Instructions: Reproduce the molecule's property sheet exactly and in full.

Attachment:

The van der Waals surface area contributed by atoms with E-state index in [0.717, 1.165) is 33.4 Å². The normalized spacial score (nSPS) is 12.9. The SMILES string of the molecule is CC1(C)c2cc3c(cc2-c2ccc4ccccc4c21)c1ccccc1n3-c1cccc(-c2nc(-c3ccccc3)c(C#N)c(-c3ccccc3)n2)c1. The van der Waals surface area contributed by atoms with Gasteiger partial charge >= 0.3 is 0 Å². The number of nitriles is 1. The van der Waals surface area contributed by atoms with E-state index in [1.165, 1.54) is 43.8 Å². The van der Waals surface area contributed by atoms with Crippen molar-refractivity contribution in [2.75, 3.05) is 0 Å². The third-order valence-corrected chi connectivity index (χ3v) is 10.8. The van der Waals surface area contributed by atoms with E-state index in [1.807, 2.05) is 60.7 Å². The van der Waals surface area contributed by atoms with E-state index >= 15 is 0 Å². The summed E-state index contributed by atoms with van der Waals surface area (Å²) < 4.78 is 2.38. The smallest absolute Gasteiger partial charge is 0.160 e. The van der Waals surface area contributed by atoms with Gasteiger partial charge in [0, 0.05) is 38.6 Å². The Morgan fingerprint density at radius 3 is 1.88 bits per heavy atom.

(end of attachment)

The van der Waals surface area contributed by atoms with E-state index in [0.717, 1.165) is 33.4 Å². The normalized spacial score (nSPS) is 12.9. The SMILES string of the molecule is CC1(C)c2cc3c(cc2-c2ccc4ccccc4c21)c1ccccc1n3-c1cccc(-c2nc(-c3ccccc3)c(C#N)c(-c3ccccc3)n2)c1. The van der Waals surface area contributed by atoms with Gasteiger partial charge >= 0.3 is 0 Å². The number of nitriles is 1. The van der Waals surface area contributed by atoms with E-state index in [1.165, 1.54) is 43.8 Å². The van der Waals surface area contributed by atoms with Crippen molar-refractivity contribution in [2.75, 3.05) is 0 Å². The third-order valence-corrected chi connectivity index (χ3v) is 10.8. The van der Waals surface area contributed by atoms with E-state index in [1.807, 2.05) is 60.7 Å². The van der Waals surface area contributed by atoms with E-state index >= 15 is 0 Å². The summed E-state index contributed by atoms with van der Waals surface area (Å²) < 4.78 is 2.38. The smallest absolute Gasteiger partial charge is 0.160 e. The van der Waals surface area contributed by atoms with Gasteiger partial charge in [0, 0.05) is 38.6 Å². The Morgan fingerprint density at radius 3 is 1.88 bits per heavy atom.